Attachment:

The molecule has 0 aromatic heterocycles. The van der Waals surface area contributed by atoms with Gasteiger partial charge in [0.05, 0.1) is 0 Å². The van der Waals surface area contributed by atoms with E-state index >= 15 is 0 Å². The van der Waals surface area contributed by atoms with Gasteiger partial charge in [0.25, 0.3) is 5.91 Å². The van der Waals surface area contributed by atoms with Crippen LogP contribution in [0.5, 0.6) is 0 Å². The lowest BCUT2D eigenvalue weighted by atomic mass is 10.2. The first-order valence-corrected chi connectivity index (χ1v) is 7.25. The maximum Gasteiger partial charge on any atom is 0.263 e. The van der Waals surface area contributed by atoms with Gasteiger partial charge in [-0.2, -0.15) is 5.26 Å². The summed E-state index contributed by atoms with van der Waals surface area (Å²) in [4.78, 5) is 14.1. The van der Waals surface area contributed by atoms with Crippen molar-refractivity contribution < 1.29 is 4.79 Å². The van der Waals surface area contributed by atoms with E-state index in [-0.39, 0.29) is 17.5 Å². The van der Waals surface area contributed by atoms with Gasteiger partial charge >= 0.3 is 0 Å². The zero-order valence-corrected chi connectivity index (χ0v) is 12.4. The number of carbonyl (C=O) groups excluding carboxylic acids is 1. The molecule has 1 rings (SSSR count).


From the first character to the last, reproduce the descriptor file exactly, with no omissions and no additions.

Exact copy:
The molecule has 0 aromatic heterocycles. The van der Waals surface area contributed by atoms with Gasteiger partial charge in [0.05, 0.1) is 0 Å². The van der Waals surface area contributed by atoms with E-state index >= 15 is 0 Å². The van der Waals surface area contributed by atoms with Gasteiger partial charge in [0.25, 0.3) is 5.91 Å². The van der Waals surface area contributed by atoms with Crippen LogP contribution in [0.5, 0.6) is 0 Å². The lowest BCUT2D eigenvalue weighted by atomic mass is 10.2. The first-order valence-corrected chi connectivity index (χ1v) is 7.25. The maximum Gasteiger partial charge on any atom is 0.263 e. The van der Waals surface area contributed by atoms with Gasteiger partial charge in [-0.2, -0.15) is 5.26 Å². The summed E-state index contributed by atoms with van der Waals surface area (Å²) in [4.78, 5) is 14.1. The van der Waals surface area contributed by atoms with Crippen molar-refractivity contribution < 1.29 is 4.79 Å². The van der Waals surface area contributed by atoms with E-state index in [-0.39, 0.29) is 17.5 Å². The van der Waals surface area contributed by atoms with Gasteiger partial charge >= 0.3 is 0 Å². The zero-order valence-corrected chi connectivity index (χ0v) is 12.4. The number of carbonyl (C=O) groups excluding carboxylic acids is 1. The molecule has 1 rings (SSSR count).